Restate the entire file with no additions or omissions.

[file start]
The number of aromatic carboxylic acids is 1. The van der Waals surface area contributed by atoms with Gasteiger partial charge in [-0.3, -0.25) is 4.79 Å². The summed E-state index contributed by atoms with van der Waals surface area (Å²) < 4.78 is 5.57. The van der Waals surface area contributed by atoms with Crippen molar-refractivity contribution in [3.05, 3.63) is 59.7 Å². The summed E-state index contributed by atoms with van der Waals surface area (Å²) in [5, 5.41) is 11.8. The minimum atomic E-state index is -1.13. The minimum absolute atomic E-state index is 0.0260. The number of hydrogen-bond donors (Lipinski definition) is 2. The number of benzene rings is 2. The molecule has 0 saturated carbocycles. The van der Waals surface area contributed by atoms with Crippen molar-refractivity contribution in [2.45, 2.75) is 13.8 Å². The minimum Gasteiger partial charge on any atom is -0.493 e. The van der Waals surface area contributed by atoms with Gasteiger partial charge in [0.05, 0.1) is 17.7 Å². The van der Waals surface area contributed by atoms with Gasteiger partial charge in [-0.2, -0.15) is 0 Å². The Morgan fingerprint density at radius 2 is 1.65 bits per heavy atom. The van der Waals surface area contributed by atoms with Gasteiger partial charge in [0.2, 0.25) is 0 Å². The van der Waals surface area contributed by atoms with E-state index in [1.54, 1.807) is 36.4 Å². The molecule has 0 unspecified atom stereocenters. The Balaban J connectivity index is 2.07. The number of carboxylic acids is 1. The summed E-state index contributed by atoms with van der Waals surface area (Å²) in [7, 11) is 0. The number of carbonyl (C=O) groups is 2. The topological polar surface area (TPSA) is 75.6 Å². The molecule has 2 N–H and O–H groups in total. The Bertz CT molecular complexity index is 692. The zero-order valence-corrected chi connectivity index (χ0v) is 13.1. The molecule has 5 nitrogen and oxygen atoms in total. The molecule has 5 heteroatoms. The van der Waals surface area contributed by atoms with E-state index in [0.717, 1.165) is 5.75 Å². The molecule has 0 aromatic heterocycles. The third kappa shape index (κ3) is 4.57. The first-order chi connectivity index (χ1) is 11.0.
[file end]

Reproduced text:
The number of aromatic carboxylic acids is 1. The van der Waals surface area contributed by atoms with Gasteiger partial charge in [-0.3, -0.25) is 4.79 Å². The summed E-state index contributed by atoms with van der Waals surface area (Å²) < 4.78 is 5.57. The van der Waals surface area contributed by atoms with Crippen molar-refractivity contribution in [3.05, 3.63) is 59.7 Å². The summed E-state index contributed by atoms with van der Waals surface area (Å²) in [5, 5.41) is 11.8. The minimum atomic E-state index is -1.13. The minimum absolute atomic E-state index is 0.0260. The number of hydrogen-bond donors (Lipinski definition) is 2. The number of benzene rings is 2. The molecule has 0 saturated carbocycles. The van der Waals surface area contributed by atoms with Crippen molar-refractivity contribution in [2.45, 2.75) is 13.8 Å². The minimum Gasteiger partial charge on any atom is -0.493 e. The van der Waals surface area contributed by atoms with Gasteiger partial charge in [0.05, 0.1) is 17.7 Å². The van der Waals surface area contributed by atoms with Gasteiger partial charge in [-0.2, -0.15) is 0 Å². The Morgan fingerprint density at radius 2 is 1.65 bits per heavy atom. The van der Waals surface area contributed by atoms with Gasteiger partial charge in [0.2, 0.25) is 0 Å². The van der Waals surface area contributed by atoms with E-state index in [1.54, 1.807) is 36.4 Å². The molecule has 0 unspecified atom stereocenters. The Balaban J connectivity index is 2.07. The number of carboxylic acids is 1. The summed E-state index contributed by atoms with van der Waals surface area (Å²) in [7, 11) is 0. The number of carbonyl (C=O) groups is 2. The topological polar surface area (TPSA) is 75.6 Å². The molecule has 2 N–H and O–H groups in total. The Bertz CT molecular complexity index is 692. The zero-order valence-corrected chi connectivity index (χ0v) is 13.1. The molecule has 5 nitrogen and oxygen atoms in total. The molecule has 5 heteroatoms. The van der Waals surface area contributed by atoms with E-state index in [0.717, 1.165) is 5.75 Å². The molecule has 0 aromatic heterocycles. The third kappa shape index (κ3) is 4.57. The first-order chi connectivity index (χ1) is 11.0.